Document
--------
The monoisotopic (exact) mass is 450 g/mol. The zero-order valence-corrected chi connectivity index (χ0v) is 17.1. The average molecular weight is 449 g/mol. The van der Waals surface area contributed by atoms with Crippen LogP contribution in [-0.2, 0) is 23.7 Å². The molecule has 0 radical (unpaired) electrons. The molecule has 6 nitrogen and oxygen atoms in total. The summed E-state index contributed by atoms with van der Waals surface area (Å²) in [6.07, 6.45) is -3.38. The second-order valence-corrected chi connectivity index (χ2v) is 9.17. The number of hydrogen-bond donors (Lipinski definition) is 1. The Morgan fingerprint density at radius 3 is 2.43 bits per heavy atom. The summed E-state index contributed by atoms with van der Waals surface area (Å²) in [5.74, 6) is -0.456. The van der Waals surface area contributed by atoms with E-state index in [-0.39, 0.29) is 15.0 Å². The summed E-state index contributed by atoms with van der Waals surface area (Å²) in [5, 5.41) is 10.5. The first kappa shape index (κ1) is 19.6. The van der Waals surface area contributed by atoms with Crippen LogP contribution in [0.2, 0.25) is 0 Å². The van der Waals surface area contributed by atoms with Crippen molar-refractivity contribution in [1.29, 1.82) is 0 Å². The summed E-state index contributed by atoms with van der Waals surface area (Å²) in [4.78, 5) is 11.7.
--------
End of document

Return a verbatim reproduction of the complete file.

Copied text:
The monoisotopic (exact) mass is 450 g/mol. The zero-order valence-corrected chi connectivity index (χ0v) is 17.1. The average molecular weight is 449 g/mol. The van der Waals surface area contributed by atoms with Crippen LogP contribution in [-0.2, 0) is 23.7 Å². The molecule has 0 radical (unpaired) electrons. The molecule has 6 nitrogen and oxygen atoms in total. The summed E-state index contributed by atoms with van der Waals surface area (Å²) in [6.07, 6.45) is -3.38. The second-order valence-corrected chi connectivity index (χ2v) is 9.17. The number of hydrogen-bond donors (Lipinski definition) is 1. The Morgan fingerprint density at radius 3 is 2.43 bits per heavy atom. The summed E-state index contributed by atoms with van der Waals surface area (Å²) in [5.74, 6) is -0.456. The van der Waals surface area contributed by atoms with E-state index in [-0.39, 0.29) is 15.0 Å². The summed E-state index contributed by atoms with van der Waals surface area (Å²) in [5, 5.41) is 10.5. The first kappa shape index (κ1) is 19.6. The van der Waals surface area contributed by atoms with Crippen LogP contribution in [0.2, 0.25) is 0 Å². The van der Waals surface area contributed by atoms with Crippen molar-refractivity contribution in [1.29, 1.82) is 0 Å². The summed E-state index contributed by atoms with van der Waals surface area (Å²) in [4.78, 5) is 11.7.